Making NDSS Compulsory Requires a Standard Minimum Plot Width to encourage MMC

One para in the PMs speech yesterday stuck out

It will be up to my successor in Downing Street to deal with this.

But I believe the next government should be bold enough to ensure the Nationally Described Space Standard applies to all new homes.

As a mandatory regulation, space standards would become universal and unavoidable.

That would mean an end to the postcode lottery for buyers and tenants.

And an end to the era of too-small homes that keep the housing numbers ticking over, but are barely fit for modern family life.

I reject the argument that such a change will make building less likely.

In fact it will have the opposite effect – a more strictly applied minimum would remove the commercial disincentive to develop sites in areas with stricter standards.

And by providing a clear and uniform national standard it will increase the possibilities for the kind of off-site manufacturing we see being pioneered here in the Northern Powerhouse.

Imagine you are doing a continental style zoning plan as beloved of Oliver Letwin followed by a subdivision plan and sale of parcels to developers.  That would work on the continent but not in the UK.

Why?  because volume housebuilders that use timber frame and MMC or any kind of standard house types all have standard units. they vary from company to company in width, if only by mms.  So the first thing they all do in appraising a site is calculate how many of there units they can fit in. In many cases a race to the bottom.

Historically it wasnt like this.  A traditional town terrace home was 1 rod plot width.  A yeomans home facing a village street was 2 rods wide and narrower in plan.  A formula which helped great so any great places.  A rod by the way is 5 12 yards or approximately 5. metres.  Lets make the metric rod (5m) the minimum width for a home or 6.1 where its parking space is parallel to and overlooked by the house.  A near square plot of 12.2m width by 12-15m depth is also an extremely efficient development form replacing long narrow gardens which are hard to maintain by much more functional courtyards. (see Hams Hall for example of this typology)

By standardising minimum plot widths and replacing them with some design code based flexible typologies the power of maseterplanning can be returned to the master developer or local authority.  Mass housebuilders simply them can slot in there housetypes into the preset layout and only apply for the elevational appearance reserved matter.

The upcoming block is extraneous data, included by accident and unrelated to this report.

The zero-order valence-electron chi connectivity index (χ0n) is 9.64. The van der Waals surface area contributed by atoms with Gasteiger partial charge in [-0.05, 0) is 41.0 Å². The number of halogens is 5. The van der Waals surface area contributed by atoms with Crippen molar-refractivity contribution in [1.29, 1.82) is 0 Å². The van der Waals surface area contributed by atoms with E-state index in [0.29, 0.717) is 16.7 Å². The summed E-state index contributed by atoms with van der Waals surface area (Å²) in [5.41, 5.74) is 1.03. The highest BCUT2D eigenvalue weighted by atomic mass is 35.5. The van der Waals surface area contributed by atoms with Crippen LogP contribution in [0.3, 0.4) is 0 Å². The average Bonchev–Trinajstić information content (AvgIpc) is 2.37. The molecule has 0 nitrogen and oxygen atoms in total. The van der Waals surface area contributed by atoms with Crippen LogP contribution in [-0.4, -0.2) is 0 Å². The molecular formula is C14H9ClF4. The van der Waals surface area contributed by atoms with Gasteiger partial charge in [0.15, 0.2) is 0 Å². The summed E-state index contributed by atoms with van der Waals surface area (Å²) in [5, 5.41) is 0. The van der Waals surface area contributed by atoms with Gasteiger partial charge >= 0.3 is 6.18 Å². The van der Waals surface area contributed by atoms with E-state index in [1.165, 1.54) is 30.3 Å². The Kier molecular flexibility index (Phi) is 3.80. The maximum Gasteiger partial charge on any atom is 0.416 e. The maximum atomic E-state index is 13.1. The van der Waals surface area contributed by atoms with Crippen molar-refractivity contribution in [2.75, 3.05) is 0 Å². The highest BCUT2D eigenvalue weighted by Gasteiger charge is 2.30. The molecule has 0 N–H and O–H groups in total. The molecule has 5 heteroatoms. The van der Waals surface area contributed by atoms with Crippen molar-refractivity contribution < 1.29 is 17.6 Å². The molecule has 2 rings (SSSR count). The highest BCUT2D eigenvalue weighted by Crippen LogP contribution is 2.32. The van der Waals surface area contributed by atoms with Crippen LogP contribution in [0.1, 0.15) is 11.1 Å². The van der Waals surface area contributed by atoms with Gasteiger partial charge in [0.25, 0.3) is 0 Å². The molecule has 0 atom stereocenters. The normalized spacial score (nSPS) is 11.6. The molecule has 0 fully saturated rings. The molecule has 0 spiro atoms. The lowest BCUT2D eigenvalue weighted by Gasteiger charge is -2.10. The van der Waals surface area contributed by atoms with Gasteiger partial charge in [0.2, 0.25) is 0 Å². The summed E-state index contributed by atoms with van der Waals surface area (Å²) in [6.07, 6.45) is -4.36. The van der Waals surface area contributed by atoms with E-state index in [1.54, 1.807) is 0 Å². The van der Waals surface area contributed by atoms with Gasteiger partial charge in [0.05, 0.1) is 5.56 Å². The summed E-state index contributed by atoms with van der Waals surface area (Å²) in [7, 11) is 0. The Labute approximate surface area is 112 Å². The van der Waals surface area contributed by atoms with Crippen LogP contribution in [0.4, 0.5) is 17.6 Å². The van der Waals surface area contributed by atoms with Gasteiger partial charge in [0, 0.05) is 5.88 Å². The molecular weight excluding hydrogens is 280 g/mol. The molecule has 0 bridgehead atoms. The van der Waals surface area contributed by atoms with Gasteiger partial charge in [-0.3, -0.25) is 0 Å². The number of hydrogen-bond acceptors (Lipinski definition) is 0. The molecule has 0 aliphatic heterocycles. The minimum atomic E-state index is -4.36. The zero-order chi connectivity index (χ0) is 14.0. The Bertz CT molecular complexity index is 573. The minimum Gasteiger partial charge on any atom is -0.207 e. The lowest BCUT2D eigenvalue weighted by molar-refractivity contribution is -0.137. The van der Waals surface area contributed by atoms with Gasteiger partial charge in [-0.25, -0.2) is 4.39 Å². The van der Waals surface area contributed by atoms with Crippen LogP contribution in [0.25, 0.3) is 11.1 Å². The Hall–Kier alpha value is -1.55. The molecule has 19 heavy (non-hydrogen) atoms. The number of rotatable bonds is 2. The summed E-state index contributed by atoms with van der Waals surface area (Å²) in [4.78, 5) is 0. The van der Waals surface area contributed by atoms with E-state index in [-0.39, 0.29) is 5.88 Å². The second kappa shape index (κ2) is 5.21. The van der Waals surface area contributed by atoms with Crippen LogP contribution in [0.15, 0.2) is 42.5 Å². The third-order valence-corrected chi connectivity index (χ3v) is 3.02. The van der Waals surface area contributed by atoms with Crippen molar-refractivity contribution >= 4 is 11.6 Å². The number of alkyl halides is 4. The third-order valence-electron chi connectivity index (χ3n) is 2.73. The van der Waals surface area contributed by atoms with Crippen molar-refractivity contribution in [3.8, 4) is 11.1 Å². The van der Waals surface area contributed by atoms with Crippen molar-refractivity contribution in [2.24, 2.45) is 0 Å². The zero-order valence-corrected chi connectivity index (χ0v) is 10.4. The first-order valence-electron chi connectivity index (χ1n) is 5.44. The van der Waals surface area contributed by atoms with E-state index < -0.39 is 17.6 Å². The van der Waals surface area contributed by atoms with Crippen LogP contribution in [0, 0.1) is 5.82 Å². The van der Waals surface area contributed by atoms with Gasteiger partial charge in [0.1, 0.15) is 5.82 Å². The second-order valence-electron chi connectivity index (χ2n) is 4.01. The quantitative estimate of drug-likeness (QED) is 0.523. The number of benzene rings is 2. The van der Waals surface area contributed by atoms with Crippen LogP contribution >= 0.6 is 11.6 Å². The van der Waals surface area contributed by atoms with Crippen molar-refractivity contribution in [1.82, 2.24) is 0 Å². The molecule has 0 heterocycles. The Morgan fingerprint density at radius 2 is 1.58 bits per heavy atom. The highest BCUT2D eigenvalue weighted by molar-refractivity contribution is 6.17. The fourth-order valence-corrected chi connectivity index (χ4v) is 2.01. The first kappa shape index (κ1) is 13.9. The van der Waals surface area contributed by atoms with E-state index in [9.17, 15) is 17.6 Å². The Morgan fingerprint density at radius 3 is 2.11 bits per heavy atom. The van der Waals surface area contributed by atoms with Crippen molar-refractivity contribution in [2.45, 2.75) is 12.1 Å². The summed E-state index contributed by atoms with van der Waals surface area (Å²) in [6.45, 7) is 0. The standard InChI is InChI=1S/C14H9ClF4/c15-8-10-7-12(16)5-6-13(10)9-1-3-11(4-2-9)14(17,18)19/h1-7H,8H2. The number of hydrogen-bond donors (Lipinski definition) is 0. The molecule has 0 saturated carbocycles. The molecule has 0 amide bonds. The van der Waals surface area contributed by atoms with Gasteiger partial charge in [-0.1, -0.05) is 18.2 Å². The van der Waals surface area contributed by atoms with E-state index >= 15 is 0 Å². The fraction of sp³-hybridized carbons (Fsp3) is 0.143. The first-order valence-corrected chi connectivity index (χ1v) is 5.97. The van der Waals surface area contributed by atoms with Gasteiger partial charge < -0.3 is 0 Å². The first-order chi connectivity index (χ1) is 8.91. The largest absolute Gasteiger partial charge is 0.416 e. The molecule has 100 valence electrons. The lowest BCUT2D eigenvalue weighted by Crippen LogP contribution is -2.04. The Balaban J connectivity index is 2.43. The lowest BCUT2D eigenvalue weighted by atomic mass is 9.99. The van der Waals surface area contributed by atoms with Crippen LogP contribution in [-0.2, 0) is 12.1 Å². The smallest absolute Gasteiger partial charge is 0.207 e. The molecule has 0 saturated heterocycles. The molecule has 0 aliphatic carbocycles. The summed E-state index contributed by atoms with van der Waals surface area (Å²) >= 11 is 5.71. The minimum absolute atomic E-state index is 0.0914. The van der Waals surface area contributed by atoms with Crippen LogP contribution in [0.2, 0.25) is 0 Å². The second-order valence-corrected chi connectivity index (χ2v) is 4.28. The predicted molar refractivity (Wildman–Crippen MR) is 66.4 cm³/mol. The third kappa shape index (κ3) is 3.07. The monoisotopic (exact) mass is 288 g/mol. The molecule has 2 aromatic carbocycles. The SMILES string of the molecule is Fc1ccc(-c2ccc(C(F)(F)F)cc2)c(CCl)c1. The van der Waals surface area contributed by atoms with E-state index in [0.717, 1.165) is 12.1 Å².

Uttlesford to Decide Today whether to Scrap Local Plan

Dunmow Broadcast

The future of Uttlesford District Council’s (UDC) local plan could be decided today (Thursday), as the controlling party is expected to confirm whether it supports the plan or intends to scrap it.

However, planning inspectors wrote to UDC on June 11 ahead of public hearings which will examine the plan, asking for clarity on Residents for Uttlesford’s (R4U) stance.

Before taking control of the council from the Conservatives in May, R4U repeatedly raised significant concerns about the plan.

Planning inspectors Louise Crosby and Elaine Worthington said: “At the start of the first hearing session, we will ask the council whether it continues to think that it has submitted a plan which is sound and ready for examination and therefore, whether it still supports it. Alternatively, if the council no longer supports key aspects of the plan it has submitted, the appropriate action would be to consider withdrawing that plan from examination.”

Now, action group Stop Easton Park, which opposes plans for thousands of new homes near Dunmow included in the local plan, has urged the council to withdraw the document.

In a letter to councillors, the action group said: “In our view, the plan submitted by the previous administration is inherently flawed both in the sustainability appraisal that underlies it and in the plan itself and hence runs a high risk of failure at examination. Surely, it is better for UDC to temporarily withdraw the plan and address its shortcomings rather than have to start again in some months’ time and risk losing control to developers and central Government. We urge you to withdraw the plan to allow time for considered and lateral thought outside the confines of the ‘tunnel-vision’ of the previous administration.”

R4U told the Broadcast that it had not yet responded to the inspectors’ letter and councillors were still working through issues.

On June 13, an R4U spokesman said that councillors were “seeking advice from officers and legal experts on the plan and the best way protect Uttlesford from the developer-free-for-all that has been going on for a decade”.